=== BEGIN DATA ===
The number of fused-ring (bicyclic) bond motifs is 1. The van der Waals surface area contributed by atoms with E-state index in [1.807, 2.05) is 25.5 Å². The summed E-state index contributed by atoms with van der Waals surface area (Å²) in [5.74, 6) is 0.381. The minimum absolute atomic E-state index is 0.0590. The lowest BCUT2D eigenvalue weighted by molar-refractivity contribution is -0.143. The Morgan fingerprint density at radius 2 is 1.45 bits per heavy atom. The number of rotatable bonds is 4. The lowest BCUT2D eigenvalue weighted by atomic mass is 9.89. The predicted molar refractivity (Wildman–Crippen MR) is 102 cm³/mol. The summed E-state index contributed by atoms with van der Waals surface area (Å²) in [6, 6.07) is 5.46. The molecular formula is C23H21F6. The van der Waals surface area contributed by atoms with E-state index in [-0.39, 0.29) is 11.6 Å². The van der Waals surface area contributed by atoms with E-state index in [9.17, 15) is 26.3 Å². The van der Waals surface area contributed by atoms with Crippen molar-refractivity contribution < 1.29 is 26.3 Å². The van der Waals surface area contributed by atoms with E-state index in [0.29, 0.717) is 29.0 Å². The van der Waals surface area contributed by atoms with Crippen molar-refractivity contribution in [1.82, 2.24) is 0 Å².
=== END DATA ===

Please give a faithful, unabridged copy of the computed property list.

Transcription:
The number of fused-ring (bicyclic) bond motifs is 1. The van der Waals surface area contributed by atoms with E-state index in [1.807, 2.05) is 25.5 Å². The summed E-state index contributed by atoms with van der Waals surface area (Å²) in [5.74, 6) is 0.381. The minimum absolute atomic E-state index is 0.0590. The lowest BCUT2D eigenvalue weighted by molar-refractivity contribution is -0.143. The Morgan fingerprint density at radius 2 is 1.45 bits per heavy atom. The number of rotatable bonds is 4. The lowest BCUT2D eigenvalue weighted by atomic mass is 9.89. The predicted molar refractivity (Wildman–Crippen MR) is 102 cm³/mol. The summed E-state index contributed by atoms with van der Waals surface area (Å²) in [6, 6.07) is 5.46. The molecular formula is C23H21F6. The van der Waals surface area contributed by atoms with E-state index in [-0.39, 0.29) is 11.6 Å². The van der Waals surface area contributed by atoms with E-state index in [9.17, 15) is 26.3 Å². The van der Waals surface area contributed by atoms with Crippen molar-refractivity contribution < 1.29 is 26.3 Å². The van der Waals surface area contributed by atoms with E-state index in [0.29, 0.717) is 29.0 Å². The van der Waals surface area contributed by atoms with Crippen molar-refractivity contribution in [1.82, 2.24) is 0 Å².